Prostate Cancer and Melanoma: Is There a Connection?
Melanoma, the most serious type of skin cancer, may seem to have little in common with prostate cancer. But a recent study suggests otherwise. Prostate cancer may actually raise a man's risk for melanoma.
A possible link?
In the Journal of Clinical Oncology, researchers set out to see if there was a link between prostate cancer and melanoma. They wanted to confirm the findings of past studies. To do so, they looked at the health of more than 60,000 men. Study participants ranged in age from 40 to 84.
Over an average of 14 years, the men responded to periodic questionnaires. They answered questions about their medical history and lifestyle. They were also asked if they had been diagnosed with any type of cancer.
The researchers reviewed the men's responses. After taking into account other factors such as body weight and sun exposure, they still noted a strong link between prostate cancer and melanoma. Namely, men who had prostate cancer in the past had a higher risk of developing melanoma later on. They didn't find the same connection with that type of skin cancer and other cancers.
A common origin?
Experts can't say for sure that prostate cancer causes melanoma. But they do suspect the 2 cancers share a common origin. One theory points to androgens.
Androgens are male hormones. The most well-known is testosterone. Androgens help the prostate—a gland that produces semen—to work as it should. But when levels become too high, they may cause prostate cancer to grow. In fact, doctors sometimes treat cancer in the prostate by limiting how much androgen the body makes. It's called hormone therapy.
Past research has shown that melanoma may also be linked to androgen levels. A high amount of these hormones may affect a man's immune system. That, in turn, may allow cancer to attack the skin's melanocytes. These cells govern the color of your skin.
Another possible reason for the link: age. Older men are more likely to get both types of cancer. Why? Prostate cancer usually grows slowly. It often isn't diagnosed until later in life. As for melanoma, it tends to strike people whose skin has been exposed to the sun for a longer period of time.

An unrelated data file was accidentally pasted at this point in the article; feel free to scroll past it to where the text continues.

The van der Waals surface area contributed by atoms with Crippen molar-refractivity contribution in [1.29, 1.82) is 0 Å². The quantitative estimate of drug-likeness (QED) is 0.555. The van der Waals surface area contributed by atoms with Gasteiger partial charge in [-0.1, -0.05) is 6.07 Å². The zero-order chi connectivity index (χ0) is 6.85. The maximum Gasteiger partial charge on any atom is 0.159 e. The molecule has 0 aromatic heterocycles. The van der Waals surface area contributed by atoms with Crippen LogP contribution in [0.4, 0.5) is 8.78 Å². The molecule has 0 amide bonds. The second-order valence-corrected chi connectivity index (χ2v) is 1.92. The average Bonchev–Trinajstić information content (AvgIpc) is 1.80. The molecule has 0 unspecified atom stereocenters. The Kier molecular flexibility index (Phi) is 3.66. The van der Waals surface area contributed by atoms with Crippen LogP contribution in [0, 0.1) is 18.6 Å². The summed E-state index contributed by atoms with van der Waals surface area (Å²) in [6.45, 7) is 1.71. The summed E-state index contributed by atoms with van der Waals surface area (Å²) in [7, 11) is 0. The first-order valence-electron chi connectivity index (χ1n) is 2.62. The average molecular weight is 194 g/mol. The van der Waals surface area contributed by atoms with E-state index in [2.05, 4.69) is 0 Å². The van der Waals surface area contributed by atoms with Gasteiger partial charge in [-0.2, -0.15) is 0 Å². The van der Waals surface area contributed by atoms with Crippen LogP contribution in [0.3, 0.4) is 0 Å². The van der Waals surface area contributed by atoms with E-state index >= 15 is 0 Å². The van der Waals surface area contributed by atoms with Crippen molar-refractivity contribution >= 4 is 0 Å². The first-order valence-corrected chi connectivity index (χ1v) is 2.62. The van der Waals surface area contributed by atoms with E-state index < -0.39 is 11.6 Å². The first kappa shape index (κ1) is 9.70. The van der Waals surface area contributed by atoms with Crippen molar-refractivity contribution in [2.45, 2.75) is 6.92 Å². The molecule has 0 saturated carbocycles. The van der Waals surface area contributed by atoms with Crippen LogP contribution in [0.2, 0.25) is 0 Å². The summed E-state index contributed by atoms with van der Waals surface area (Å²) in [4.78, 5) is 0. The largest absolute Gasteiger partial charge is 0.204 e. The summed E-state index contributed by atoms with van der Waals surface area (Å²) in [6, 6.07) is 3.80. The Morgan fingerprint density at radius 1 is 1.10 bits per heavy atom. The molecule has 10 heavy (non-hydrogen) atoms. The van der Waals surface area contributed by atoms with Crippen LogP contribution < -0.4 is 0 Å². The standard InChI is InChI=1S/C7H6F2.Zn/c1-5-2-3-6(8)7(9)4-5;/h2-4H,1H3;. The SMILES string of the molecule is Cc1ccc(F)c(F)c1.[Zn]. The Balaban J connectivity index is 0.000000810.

Regularly checking your skin can alert you to any signs of skin cancer. Learn how to do a skin self-exam.
A Quick Guide to Preventing Melanoma and Prostate Cancer
Scientists can’t predict who will develop cancer. But you can do a few things to lower your chances for the disease. Below is a quick guide to preventing prostate cancer and melanoma.
Maintain a healthy weight. Being overweight may raise your risk.
Eat your veggies. Add more foods like broccoli, cabbage, tomatoes, and soybeans to your diet.
Stay active. Regular physical activity may protect you from many types of cancer, including that of the prostate.
Slather on the sunscreen. Use brands that are labeled broad-spectrum. They protect against both types of ultraviolet (UV) rays—UVA and UVB.
Limit sun exposure, especially between 10 a.m. and 4 p.m. when the sun is strongest. When outside, try to stay in the shade.
Avoid indoor tanning. Artificial sources of UV rays can be just as damaging to your skin.
March 21, 2017
Melanoma of Non-Sun Exposed Skin in a Man with Previous Prostate Cancer: Recognition of a Recently Confirmed Association. P.R. Cohen. Dermatology and Therapy. 2014;4(1):125-9., Personal History of Prostate Cancer and Increased Risk of Incident Melanoma in the United States. W.Q. Li, et al. Journal of Clinical Oncology. 2013;31(35):4394-9., Risk and Survival of Cutaneous Melanoma Diagnosed Subsequent to a Previous Cancer. G. Yang, et al. Archives of Dermatology. 147(12):1395-1402.
Turley, Ray, BSN, MSN